Since ancient times, cotton has been grown and spun, woven and dyed to make clothing. When the plants were introduced to the United States, it became the cash crop for farmers in the Southern region of the country and it still is today. With a good understanding of the life cycle of the cotton plant, growers can more effectively manage their crops.
Cotton seeds are planted in rows of shallow trenches. They require a minimum of 180 days to mature, but the first 40 days after planting is the most crucial time for them. Cotton seeds require plenty of sunshine and a moderate amount of water to grow into healthy, mature plants.
The root system of the cotton plant is made up of a primary root that develops many lateral roots. It is not unusual for mature plants to have roots that travel nine feet deep, but typically the root system is approximately two feet below the soil.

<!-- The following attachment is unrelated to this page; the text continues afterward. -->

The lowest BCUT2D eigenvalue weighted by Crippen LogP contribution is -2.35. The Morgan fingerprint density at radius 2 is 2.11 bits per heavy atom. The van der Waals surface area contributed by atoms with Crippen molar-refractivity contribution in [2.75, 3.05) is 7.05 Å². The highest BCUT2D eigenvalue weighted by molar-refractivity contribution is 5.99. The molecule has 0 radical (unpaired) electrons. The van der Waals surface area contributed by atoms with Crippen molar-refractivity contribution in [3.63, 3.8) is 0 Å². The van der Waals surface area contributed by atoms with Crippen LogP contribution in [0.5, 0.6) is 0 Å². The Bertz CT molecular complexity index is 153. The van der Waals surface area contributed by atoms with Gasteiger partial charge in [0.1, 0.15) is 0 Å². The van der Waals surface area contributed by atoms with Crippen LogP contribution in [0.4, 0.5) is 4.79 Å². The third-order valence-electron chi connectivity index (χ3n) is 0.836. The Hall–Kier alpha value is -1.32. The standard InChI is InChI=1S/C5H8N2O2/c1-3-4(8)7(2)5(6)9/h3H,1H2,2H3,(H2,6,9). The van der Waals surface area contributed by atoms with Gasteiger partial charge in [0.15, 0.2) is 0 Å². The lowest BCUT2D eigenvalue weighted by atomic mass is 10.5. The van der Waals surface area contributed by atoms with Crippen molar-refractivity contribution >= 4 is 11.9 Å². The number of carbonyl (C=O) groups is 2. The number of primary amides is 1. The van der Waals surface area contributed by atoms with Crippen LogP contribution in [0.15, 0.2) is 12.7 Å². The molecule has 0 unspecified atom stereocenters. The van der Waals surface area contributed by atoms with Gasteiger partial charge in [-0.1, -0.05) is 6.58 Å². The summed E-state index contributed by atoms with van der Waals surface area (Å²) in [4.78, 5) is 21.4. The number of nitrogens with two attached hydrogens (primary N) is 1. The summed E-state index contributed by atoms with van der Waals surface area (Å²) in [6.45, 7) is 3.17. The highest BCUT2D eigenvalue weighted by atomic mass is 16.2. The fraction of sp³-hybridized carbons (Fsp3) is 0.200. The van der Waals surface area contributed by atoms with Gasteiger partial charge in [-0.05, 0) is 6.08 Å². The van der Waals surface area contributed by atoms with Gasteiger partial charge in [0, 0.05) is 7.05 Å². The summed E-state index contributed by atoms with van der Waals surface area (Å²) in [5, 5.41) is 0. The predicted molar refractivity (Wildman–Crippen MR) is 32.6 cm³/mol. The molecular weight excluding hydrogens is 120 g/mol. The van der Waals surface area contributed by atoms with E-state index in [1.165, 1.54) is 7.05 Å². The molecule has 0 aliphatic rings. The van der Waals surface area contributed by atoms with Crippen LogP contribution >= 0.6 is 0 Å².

A cotton seedling will sprout from the ground within a week after planting. It grows into a shrub-like plant consisting of a main stem with a series of branching points called "nodes."
Cotton plants begin to produce buds or "squares" after their eighth week. It takes approximately three weeks for a bloom to emerge. During that time frame, there are five distinct sizes of the bloom. It starts as a "pin-head square" and grows to a "match-head square." The "square mid-point" is the next size, followed by the "candle" and finally the "white bloom."
The white flower petals turn pink within 24 hours. They drop off and expose the boll. The boll is the final stage of the plant's life cycle in which the cotton fibers form. The boll takes at least 60 days to reach maturity.